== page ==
WrestleMania is WWE's New Year celebration and Christmas all at once. it's when the entire year pays off and the next year kicks off in earnest. It heralds imminent debuts and portends last hurrahs. Most importantly for this list, however, it's a sort of clean slate marker we can pinpoint as to where some wrestlers careers began to really show out and take off, while others turn sour and may never recover.
A bunch of superstars don't really change much as WrestleMania passes by. AJ Styles and Brock Lesnar held onto their top titles and kept their form throughout. Triple H and Stephanie McMahon lost to Ronda Rousey at WrestleMania and yet maintain their positions by being Teflon in the grand scheme of things. That's not what we're looking at here, with the majority of the roster changing up their fortunes, for better or worse, as we come upon the end of year sprint. With SummerSlam in the rearview, it's time to take stock.
We're not long until Survivor Series, and then it's the run into the Royal Rumble, and the Road to WrestleMania begins all over again, but this post-Mania period can be the most telling of someone's position and trajectory within WWE. There are tons of examples but these are the most drastic ups and downs to speak of, some clear as day and others sneakily under the radar. Either way, take note.
Shinsuke Nakamura was another sure thing that WWE decided just didn't have 'it', and when you say that about a performer who is made up of more 'it' than water like a regular person is, you just have to sigh and tick him off as a busted prospect. Make no mistake, Shinsuke's United States Championship reign is a consolation prize for being burned out as a foil for AJ Styles, and while we might have been OK with Nakamura never getting the WWE title if it had been consistently great matches, it sadly was not.
We have no idea what the long-term plan for The King Of Strong Style is, and quite frankly we don't think WWE does either.
Everybody's favorite Lass Kicker is finally getting her due, and even better it looks like WWE abandoned their attempt to turn her to the dark side! In the face of rabid crowd support for the damn likeable lass, they've turned this into a 'shades of gray' scenario with Charlotte, culminating in Becky capturing the SmackDown Women's Championship at Hell In A Cell.
Becky is cutting the best promos of her career, she looks like a world beater, and maybe, just maybe, WWE sees eye to eye with the fans on this one.
Hopefully, her win over Charlotte is a sign that WWE has noticed Becky's emergence and her getting more over with the audience and will give Becky more.
Remember, this is the Royal Rumble winning, undefeated for around two years, marquee-championship-match-at-WrestleMania-having Asuka. To fall so far so fast, especially for someone who brings such quality to the ring, is almost laughable. Nevertheless, WWE seemed to take a bet that they could ice the momentum of both their big stars from Japan despite giving them Royal Rumble wins and here we are, still with months left in the year and both of them have lost almost their entire 'specialness'.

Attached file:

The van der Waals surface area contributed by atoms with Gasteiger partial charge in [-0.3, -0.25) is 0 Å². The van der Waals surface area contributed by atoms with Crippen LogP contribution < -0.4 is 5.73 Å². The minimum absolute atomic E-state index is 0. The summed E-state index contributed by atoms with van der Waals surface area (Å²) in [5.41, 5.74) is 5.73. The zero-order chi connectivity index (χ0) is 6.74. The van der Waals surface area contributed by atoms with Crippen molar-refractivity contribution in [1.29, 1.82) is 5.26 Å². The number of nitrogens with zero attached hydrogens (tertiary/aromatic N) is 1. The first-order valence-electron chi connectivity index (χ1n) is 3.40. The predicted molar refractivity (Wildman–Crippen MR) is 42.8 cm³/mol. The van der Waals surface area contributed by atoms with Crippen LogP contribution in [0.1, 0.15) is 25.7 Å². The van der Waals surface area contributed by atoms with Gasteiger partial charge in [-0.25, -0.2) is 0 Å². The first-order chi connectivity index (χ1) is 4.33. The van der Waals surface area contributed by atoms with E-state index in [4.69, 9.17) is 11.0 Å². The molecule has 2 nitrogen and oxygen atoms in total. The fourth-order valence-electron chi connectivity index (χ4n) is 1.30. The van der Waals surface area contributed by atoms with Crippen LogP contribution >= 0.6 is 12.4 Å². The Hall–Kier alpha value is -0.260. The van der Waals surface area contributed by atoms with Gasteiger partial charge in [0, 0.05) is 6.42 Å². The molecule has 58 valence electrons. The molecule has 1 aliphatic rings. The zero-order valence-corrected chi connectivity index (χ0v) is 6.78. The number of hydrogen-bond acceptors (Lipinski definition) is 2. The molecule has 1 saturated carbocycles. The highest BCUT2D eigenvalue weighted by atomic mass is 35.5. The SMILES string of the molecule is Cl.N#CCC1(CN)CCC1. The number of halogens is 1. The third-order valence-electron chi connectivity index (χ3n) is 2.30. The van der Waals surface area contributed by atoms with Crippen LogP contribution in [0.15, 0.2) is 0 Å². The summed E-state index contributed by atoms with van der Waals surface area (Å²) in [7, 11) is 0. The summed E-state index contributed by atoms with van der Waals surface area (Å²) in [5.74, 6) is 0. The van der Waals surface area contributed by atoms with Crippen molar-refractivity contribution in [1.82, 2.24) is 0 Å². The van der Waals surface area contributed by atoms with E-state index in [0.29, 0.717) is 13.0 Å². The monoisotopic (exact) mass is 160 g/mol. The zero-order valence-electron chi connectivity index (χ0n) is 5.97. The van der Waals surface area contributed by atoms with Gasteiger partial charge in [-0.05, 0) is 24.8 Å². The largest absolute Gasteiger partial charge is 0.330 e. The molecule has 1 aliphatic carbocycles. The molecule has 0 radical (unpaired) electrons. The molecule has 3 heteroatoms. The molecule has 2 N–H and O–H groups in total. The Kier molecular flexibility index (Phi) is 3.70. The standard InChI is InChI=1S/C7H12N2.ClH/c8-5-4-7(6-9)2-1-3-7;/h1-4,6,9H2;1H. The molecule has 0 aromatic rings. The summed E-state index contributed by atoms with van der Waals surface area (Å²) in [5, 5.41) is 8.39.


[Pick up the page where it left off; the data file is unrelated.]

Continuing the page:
Asuka's loss to Charlotte could be excused if you do some mental gymnastics, but her subsequent dimwittery in the feud with Carmella bordered on sabotage. We're flummoxed by this to the point we're using words like flummoxed to describe it.
They got off to a shaky start right after WrestleMania when they got rid of their manager Paul Ellering their first night out, but their recent addition of Drake Maverick is such a curious, left-field choice that you have to assume there's a decent plan going forward. Not only that, they went months without consecutive weeks on Raw and now they're appearing consistently, having matches and looking like the pair of powerhouses that they are. The only blemish currently going on is their participation in the big brawls with The Shield which reduce these big men to average goons, and that should be avoided.
You'd think that these two were about in the same position that they were going into WrestleMania, but you'd be wrong. At WrestleMania, this pair appeared to be the final two in the Women's Battle Royal until Naomi crawled out from somewhere to steal the win.
Since then the pair resolved their beef, leaving them with nothing to do except have tag matches every other week while smiling incessantly.
Recently Bayley didn't even get an entrance and just came out while Sasha was doing her thing, later admitting that they'd not brought her 'Bayley buddy' balloon things so she was told to just go out there. Not a good sign. Sasha definitely deserves better, and Bayley, well, she's not shown the promo chops to survive, unfortunately.
Baron was spinning his wheels at WrestleMania this year, still stuck in the Andre Memorial Battle Royal even after winning it a couple of years ago. Since then he's had a major upgrade in exposure, appearance, and character that can only spell good things for him. Getting upgraded to a central figure that can participate in any storyline up and down the Raw card is huge for someone like him, and his haircut and complete change in attire lends him a fresh go of things after his rocky SmackDown stint came to an end. He's clearly still got backers in high places, and he's getting big screen time each week to try to prove why as the sometimes-Constable, sometimes interim-GM.
The move to SmackDown really set this pair back, as did the career-ending injury to Paige who was the central figure in the group, leaving them without a spokesperson nor a direction. Now they rarely appear on SmackDown week to week, and when they do it's mostly in losing efforts.
They don't even get to look threatening or dominant, and the only bright spot on the horizon is the persistent rumor of a Women's Tag Team Championship coming into play.
Mandy Rose hasn't done anything significant in a while, and Sonya Deville is only slightly better off if you were really scrutinizing them, so if they get through the Evolution PPV without their profile raised somewhat, they're not in good shape.
We might just be past the peak for this pair, but they're far better off as optimistic face goofballs than they were as bland Miz lackeys around WrestleMania. Getting their chantable new theme along with renewed value as a mildly respectable tag team is a big step up for both men over anything they've done in a long time, and they're finding ways to keep the comedy up which is the true saving grace for their act.
Bo Dallas is the clear star of the pair, with Axel's generic exuberance not about to take him anywhere, so eyes on Dallas to see whether he finds a way to parlay this into something bigger.
Unlike his real-life little brother, a recent tag team title run spelled an absolute nadir for the former WWE Champion. Getting attached to Matt Hardy could've been a saving grace but between Matt's injuries finally catching up with him, WWE refusing to do right by the Broken Universe, and Bray having no other gear besides 'kneel with arms out' it's all gone wrong. The former Wyatt Family leader hasn't been seen for weeks and his spot as the middle heel auto-feud has been usurped by Elias. Unless WWE has a reboot plan up their sleeves Wyatt is dead in the water with no avenue back to relevance.